Where to start Zero Waste
If you’ve decided you’re going to try and work towards a goal of Zero Waste but where do you start?
The Kitchen is a pretty good place to start.
Very few people will ever manage to be Zero Waste and that’s fine because if talking about Zero Waste makes people think about what they’re using, and everyone tries to make one or two small changes, the more the better, that’s a step in the right direction. Something is definitely better than Nothing in this case
The 5 Rs of Zero Waste
Think about the Zero Waste 5 Rs:
Refuse – Learn to say no! Say no to food wrapped in plastic, say no to that plastic straw.
Reduce – Think before you buy. If you switch to homemade natural cleaning products you only need some White Distilled Vinegar and Bicarbonate of Soda to cover most jobs link
Reuse – If things break, repair them or have them repaired. Upcycle items you would otherwise throw away, paint that old chair and give it a new lease of life. Buy second hand.
Recycle – If you’ve managed to Refuse, Reduce and Reuse then you shouldn’t have a lot left but make sure you separate out your remaining rubbish and put the recycleable rubbish in the recycling bin.
Rot – Compost your food waste and use it to fertilise your plants and many grow a few veggies or salad leaves of your own.
5 Ways to start your Zero Waste Journey in the Kitchen
1. Stop using Cling Film and Sandwich Bags
Have you ever thought about how much waste is generated from wrapping kids lunch sandwiches in cling film or disposable sandwich bags. There are almost 200 lunchtimes in a school year. If even half of Britain’s 8.2m schoolchildren take sandwiches to school that’s a lot of waste to generate , and doesn’t even take into account the adults who may do the same.
If you want to find alternatives take a look at my Blog on Alternatives to Cling Film
2. Switch to homemade natural cleaning products
When I was little I spent a lot of time with my Nan and I always remember her using things like vinegar and scrunched up newspaper to clean the windows and bicarbonate of soda and lemon juice to clean things.
I do still use some shop bought cleaning products, but I do try to buy environmentally friendly ones where possible. However, I also still use a lot of the things my Nan used as they actually work really well; and quite often better than the shop bought equivalents.
Here are my Top 5 ingredients and how to use them Homemade Natural Cleaning Products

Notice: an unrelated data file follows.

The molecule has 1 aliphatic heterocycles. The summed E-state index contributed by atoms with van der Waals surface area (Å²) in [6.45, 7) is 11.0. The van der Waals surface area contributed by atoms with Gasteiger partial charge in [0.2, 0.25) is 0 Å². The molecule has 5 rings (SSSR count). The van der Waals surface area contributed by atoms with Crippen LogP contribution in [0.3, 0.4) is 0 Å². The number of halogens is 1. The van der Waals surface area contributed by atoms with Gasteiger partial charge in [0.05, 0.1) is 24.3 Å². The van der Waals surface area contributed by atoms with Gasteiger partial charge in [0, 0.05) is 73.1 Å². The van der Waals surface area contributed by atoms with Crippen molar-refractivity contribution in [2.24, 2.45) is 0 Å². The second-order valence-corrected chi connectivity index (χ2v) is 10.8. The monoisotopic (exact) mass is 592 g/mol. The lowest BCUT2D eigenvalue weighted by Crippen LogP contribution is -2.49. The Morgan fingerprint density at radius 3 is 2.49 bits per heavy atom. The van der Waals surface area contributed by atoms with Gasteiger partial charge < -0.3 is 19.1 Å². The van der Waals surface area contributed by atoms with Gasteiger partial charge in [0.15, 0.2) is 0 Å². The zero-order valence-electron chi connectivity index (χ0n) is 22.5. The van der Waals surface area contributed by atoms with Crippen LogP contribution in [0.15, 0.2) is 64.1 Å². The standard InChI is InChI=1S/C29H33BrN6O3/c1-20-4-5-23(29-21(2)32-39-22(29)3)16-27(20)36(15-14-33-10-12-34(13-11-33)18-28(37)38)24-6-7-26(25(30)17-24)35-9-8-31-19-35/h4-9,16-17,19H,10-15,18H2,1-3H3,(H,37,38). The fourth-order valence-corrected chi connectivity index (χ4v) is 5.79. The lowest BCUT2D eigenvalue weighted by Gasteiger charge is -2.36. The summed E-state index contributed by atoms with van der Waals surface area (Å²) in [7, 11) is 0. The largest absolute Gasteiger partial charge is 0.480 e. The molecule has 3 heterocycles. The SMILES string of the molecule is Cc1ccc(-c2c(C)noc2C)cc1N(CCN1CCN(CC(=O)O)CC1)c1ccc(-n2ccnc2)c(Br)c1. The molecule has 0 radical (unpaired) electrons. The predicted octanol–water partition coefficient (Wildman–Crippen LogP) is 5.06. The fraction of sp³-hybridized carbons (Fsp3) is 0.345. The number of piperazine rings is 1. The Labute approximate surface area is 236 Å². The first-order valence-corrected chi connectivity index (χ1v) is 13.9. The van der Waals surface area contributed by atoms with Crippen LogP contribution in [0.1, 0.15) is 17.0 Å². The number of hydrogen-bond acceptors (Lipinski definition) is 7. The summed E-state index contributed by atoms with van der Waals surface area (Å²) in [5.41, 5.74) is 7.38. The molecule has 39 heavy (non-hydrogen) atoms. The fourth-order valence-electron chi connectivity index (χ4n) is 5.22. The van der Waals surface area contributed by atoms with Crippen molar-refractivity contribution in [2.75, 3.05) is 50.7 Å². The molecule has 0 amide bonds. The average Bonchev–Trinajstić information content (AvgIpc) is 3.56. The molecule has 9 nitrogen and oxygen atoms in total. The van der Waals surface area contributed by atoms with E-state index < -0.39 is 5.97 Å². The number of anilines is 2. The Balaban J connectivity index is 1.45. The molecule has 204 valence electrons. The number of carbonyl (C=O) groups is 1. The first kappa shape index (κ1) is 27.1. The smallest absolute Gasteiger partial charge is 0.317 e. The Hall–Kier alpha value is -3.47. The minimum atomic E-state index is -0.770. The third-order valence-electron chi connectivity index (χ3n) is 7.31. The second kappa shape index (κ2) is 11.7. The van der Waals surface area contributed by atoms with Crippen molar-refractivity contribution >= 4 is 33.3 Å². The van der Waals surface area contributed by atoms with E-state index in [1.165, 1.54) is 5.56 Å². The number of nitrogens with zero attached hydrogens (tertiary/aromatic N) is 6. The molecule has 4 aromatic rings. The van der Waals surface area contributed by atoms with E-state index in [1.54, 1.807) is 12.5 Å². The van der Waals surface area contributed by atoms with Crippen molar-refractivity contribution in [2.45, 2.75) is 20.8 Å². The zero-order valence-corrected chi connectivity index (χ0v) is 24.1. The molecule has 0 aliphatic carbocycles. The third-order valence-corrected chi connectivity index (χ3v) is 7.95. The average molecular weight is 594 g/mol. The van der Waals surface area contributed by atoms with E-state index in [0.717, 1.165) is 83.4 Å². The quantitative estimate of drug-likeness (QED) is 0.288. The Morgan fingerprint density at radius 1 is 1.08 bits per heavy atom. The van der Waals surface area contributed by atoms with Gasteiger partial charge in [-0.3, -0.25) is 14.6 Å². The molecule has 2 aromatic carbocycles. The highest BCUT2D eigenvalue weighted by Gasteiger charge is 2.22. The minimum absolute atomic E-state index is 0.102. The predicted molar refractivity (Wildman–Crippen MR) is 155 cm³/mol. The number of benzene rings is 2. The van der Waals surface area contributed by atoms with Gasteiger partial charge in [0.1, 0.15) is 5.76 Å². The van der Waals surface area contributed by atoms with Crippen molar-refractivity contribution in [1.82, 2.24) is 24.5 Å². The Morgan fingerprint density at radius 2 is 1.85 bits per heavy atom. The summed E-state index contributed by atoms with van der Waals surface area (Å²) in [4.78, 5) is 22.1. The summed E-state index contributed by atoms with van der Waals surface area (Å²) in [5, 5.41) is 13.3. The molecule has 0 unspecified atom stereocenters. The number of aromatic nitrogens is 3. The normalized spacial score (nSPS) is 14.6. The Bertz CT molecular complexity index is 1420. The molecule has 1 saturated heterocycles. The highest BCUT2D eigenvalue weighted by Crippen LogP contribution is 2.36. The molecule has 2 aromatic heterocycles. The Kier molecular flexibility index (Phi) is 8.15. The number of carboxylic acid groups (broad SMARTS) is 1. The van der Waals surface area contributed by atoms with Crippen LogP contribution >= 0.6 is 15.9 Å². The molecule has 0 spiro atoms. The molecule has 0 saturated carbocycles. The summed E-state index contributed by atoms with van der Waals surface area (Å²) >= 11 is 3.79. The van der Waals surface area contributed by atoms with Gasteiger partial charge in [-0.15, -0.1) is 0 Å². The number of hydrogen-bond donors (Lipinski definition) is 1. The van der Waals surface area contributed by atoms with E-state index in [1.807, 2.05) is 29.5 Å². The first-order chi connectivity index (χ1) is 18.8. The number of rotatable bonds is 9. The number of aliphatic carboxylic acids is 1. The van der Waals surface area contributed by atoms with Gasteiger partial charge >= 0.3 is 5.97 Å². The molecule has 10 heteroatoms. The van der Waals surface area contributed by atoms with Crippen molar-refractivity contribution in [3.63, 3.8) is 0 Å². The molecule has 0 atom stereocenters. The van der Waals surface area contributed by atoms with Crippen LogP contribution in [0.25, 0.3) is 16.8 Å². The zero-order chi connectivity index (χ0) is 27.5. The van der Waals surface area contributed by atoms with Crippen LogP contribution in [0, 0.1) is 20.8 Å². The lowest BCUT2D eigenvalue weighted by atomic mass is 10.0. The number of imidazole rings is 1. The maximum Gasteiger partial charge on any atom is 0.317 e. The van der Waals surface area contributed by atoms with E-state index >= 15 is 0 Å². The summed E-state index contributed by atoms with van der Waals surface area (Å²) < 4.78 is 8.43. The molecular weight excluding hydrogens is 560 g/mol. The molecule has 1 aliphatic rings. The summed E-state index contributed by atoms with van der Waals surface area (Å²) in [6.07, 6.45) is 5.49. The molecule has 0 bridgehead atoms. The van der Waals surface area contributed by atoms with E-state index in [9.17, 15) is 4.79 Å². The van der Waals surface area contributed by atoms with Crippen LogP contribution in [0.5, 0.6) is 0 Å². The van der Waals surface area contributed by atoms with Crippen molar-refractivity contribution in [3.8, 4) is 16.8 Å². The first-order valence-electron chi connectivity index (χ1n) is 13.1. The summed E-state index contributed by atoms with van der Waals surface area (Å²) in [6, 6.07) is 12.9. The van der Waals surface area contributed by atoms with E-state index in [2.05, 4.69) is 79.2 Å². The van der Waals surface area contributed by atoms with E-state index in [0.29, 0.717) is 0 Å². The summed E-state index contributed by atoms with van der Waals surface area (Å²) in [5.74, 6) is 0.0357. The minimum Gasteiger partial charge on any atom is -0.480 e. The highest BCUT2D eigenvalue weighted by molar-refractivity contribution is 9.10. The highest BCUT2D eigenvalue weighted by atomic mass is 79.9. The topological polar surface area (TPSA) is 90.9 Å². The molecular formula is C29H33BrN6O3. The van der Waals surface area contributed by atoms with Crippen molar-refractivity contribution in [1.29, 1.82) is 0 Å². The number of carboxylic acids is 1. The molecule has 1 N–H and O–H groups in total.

3. Buy in Bulk
If you buy things in bulk and store in old glass jars etc, not only will you be saving on unnecessary packaging you are also likely to find that you save yourself some money.
4. Shop with reusable bags or containers
It’s easy to take your own non plastic bag or reusable container to the supermarket to put your loose vegetables etc in, which means no single use plastic.
Even better why not go to your local Farm Shop.
Our local Farm Shop, Q Gardens in Oxfordshire, are doing their bit to help reduce waste. Take a quick look at their Facebook Page to see what they’ve been doing Q Gardens – Doing Our Bit
And, you may want to consider having your milk delivered in a glass bottle by your local friendly milkman. Glass bottles are reusable. Glass bottles used for milk deliveries are collected, washed and reused on average 50 times, so that makes them much more environmentally friendly than single use plastic bottles.
Did you know Up to 60% of your household rubbish could be composted!
Do you know why you should compost?
This is what WRAP (Waste and Resources Action Programme) has to say:
Research by WRAP shows that in the UK we are throwing away about one quarter of the food we buy, most of which could have been eaten. In effect, for every four bags of shopping we bring home, we put one straight into the bin.
Sending food waste to landfill is not only wasteful and expensive, but also produces emissions of methane as anaerobic bacteria break down the compressed waste. Methane is a potent greenhouse gas which, molecule for molecule over a century, traps 30 times more of the sun’s heat in the atmosphere than carbon dioxide.
Firstly, we shouldn’t be wasting so much food and we need to understand why we are and make changes to stop it.
Secondly home composting transforms your kitchen and garden waste as well as small amounts of paper and card into a nutrient rich food for your garden. It’s easy to make and use. All you need to get started is a compost bin and some outdoor space
If you want to know more about how to compost check out BBC tips on Composting Food Waste
I hope this has given you some ideas on where to start on your Zero Waste Journey in the Kitchen.
And if you want to more ideas on how to ditch the plastic take a look at my Blog on How To Reduce Plastic Waste